I was reading a few articles recently – and receiving notices through some of the membership groups I’m part of – regarding the creation of Business Impact Analyses (BIA), Crisis Communication Plans and Technology Recovery Plan (or Disaster Plans). I noticed a common threat amongst all the authors, which struck me as a bit odd. It seemed the only way a corporation can develop these plans was to purchase an application tool.
I’m not saying that all of the authors were stating a corporation should use software, but a vast majority of them were. Is there something wrong with doing it yourself – if you know how? Many don’t have the budgets for some of these applications, even though many state they’re affordable. Some are affordable but they don’t’ include specific aspects (i.e. support, training etc) which increases costs and then it becomes unaffordable; especially for the smaller corporations.
I recently read a couple of interesting articles with regards to all the various tools and applications that are out there designed to help corporations build their programs and/or recovery strategies. There were quite a few points made about what corporations should consider when purchasing BCM/BCP/DR software. Some are pretty good and others, well, maybe not so good. I thought I’d take some of the key ones I’ve come across over the last little while and simplify them a bit – with a bit of my own additions thrown in to compliment what the various authors have said.
- Executives Don’t Provide the Same Level of Support – Instead they put the support and confidence in a program, which is purchased, to provide all the answers. The application/program knows nothing of the corporation, yet it is sometimes seen as having all the answers.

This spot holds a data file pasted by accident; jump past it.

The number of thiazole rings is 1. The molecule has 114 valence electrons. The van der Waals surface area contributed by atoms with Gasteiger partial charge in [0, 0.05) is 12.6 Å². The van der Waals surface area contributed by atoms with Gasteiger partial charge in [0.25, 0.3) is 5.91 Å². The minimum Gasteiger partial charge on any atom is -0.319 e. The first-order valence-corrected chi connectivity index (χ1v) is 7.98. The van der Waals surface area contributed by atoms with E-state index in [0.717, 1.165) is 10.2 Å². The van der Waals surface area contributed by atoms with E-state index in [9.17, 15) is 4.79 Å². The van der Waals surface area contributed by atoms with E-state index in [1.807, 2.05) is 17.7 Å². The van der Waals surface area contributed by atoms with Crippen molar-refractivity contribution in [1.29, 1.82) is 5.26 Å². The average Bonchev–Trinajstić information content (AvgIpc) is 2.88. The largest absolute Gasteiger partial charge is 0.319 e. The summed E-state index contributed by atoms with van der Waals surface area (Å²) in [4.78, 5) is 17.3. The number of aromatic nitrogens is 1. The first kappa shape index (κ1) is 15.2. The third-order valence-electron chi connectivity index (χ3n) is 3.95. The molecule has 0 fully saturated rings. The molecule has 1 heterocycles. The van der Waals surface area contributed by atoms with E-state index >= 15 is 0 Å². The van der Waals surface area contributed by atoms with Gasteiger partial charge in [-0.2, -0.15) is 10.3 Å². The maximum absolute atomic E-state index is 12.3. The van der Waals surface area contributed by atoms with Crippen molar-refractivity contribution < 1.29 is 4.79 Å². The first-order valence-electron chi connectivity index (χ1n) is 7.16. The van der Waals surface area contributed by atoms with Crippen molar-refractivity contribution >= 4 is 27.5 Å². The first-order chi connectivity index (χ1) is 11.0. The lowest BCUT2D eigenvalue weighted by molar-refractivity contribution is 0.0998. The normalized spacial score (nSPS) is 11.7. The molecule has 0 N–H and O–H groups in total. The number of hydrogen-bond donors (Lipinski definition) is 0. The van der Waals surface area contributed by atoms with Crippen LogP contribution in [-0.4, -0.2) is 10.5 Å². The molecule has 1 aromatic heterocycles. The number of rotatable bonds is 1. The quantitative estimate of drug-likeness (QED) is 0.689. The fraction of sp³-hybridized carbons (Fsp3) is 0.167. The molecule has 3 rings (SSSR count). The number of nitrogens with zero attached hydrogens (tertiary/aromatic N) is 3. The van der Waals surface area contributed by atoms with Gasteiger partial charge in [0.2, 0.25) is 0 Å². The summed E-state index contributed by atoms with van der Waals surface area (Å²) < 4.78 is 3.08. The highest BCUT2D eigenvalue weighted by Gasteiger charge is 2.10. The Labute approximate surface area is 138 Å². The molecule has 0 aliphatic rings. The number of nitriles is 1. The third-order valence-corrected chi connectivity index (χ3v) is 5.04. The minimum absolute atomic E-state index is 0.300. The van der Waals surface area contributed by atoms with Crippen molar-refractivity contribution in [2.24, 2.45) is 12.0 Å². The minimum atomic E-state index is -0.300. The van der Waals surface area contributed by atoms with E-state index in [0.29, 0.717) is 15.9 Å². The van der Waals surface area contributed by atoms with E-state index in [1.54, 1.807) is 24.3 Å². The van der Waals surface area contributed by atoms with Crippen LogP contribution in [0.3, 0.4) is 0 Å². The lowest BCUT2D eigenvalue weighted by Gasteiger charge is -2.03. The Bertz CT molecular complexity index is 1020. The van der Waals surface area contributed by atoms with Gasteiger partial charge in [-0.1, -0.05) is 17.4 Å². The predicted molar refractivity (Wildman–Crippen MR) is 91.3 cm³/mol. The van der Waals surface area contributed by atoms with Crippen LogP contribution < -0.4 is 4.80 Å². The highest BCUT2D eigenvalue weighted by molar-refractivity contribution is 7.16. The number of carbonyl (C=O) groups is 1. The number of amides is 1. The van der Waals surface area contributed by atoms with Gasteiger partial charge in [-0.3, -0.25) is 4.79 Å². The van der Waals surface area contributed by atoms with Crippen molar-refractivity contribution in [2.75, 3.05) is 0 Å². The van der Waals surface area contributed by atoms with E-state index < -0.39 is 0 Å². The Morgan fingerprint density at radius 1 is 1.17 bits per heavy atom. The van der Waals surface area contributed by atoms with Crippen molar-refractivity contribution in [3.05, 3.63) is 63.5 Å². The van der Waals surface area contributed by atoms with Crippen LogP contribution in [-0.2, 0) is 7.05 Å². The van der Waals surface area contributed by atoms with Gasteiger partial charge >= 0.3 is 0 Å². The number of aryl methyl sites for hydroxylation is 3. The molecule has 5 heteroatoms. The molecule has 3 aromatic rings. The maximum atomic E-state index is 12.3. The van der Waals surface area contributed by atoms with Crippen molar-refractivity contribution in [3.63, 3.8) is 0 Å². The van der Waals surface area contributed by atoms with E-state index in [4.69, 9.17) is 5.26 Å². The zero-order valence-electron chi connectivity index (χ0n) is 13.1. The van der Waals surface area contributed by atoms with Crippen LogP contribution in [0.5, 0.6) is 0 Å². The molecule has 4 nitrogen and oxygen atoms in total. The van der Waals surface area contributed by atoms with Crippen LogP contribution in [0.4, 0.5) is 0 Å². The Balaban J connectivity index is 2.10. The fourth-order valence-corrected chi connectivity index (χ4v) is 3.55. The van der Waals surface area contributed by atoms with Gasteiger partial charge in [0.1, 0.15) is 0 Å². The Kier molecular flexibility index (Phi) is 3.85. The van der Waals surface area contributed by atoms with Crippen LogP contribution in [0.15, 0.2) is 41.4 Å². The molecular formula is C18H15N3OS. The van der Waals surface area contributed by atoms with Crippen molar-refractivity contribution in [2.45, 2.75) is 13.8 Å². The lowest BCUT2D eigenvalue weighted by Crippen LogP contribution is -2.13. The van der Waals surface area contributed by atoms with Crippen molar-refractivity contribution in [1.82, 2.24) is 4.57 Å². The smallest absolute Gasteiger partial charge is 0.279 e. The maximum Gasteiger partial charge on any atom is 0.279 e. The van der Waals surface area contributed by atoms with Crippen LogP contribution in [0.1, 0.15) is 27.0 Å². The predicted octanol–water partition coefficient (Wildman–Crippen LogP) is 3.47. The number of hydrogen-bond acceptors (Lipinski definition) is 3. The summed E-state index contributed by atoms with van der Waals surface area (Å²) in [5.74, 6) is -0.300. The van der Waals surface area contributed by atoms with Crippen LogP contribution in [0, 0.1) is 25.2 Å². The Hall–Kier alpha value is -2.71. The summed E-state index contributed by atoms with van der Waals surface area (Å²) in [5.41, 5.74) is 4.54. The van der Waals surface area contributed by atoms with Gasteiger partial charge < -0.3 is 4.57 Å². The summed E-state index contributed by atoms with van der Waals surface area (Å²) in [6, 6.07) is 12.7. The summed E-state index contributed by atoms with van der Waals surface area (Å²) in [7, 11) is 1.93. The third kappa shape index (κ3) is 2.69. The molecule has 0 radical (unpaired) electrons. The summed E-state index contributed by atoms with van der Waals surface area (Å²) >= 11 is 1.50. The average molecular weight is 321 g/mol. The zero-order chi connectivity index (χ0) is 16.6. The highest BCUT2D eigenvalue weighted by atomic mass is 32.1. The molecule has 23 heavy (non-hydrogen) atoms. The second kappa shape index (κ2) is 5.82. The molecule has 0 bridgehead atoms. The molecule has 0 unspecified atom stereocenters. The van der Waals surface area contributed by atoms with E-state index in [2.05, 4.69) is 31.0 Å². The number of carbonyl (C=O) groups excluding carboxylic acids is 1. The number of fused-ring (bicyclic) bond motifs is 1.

- Heavy Reliance on the Application – Some organization will put more faith in the tool itself than the people who administer it or analyze the data. Instead the responses that are provided by the tool are assumed to be accurate and correct, with no follow-up occurring.
- Tool Only Spits Out Results Based On Input – This could be garbage, which means the ‘plans’ it provides will be exactly that.
- Different People Respond with Different Viewpoints – When people read questions, they interpret them differently. As a result, the responses provided sometimes are documented in a different context than with the question is intended but since there is no – or little – human intervention, the response is assumed to be correct. The reality is, the question has been responded to incorrectly.
- Can’t Access the Tool if the Site/IT is Unavailable – Unless the corporation has the money to house the tool offsite – either internally or with the software vendor – when a disaster occurs, the plans that are contained within the application can’t be accessed. So what good will they be? Of course, if hard copies are made then would be kept off site for use but if there is reliance on the tool, hard copies may not have been developed.
- Don’t Buy Operating Processes Off the Shelf, So Why Buy Recovery Strategies Off the Shelf? – This really says it all. It can take years for an organization to build its processes and procedures; its client and vendor base and many other aspects. None of these are bought simply by walking down the aisle at the local supermarket and picked off the shelf – and then sauntering over to the cash/checkout stand. If this is the case, how can a recovery application suddenly be able to address all the recovery strategies needed? You can’t walk down an aisle and pick what works; there’s allot of background work required before any strategy (or BCM program for that matter) is established.
- Administration – Let’s face it, administration can be nightmare for many corporations. I personally was in a situation where a product was purchased and we encountered all sorts of issues with the tool (it was touted as being one of the best you can get) but due to all the complicated administration involved, it never made it off the ground. Eventually it was abandoned. Oh, we could have got the vendor to do the administrating and other bits but at a cost – which wasn’t in the budget.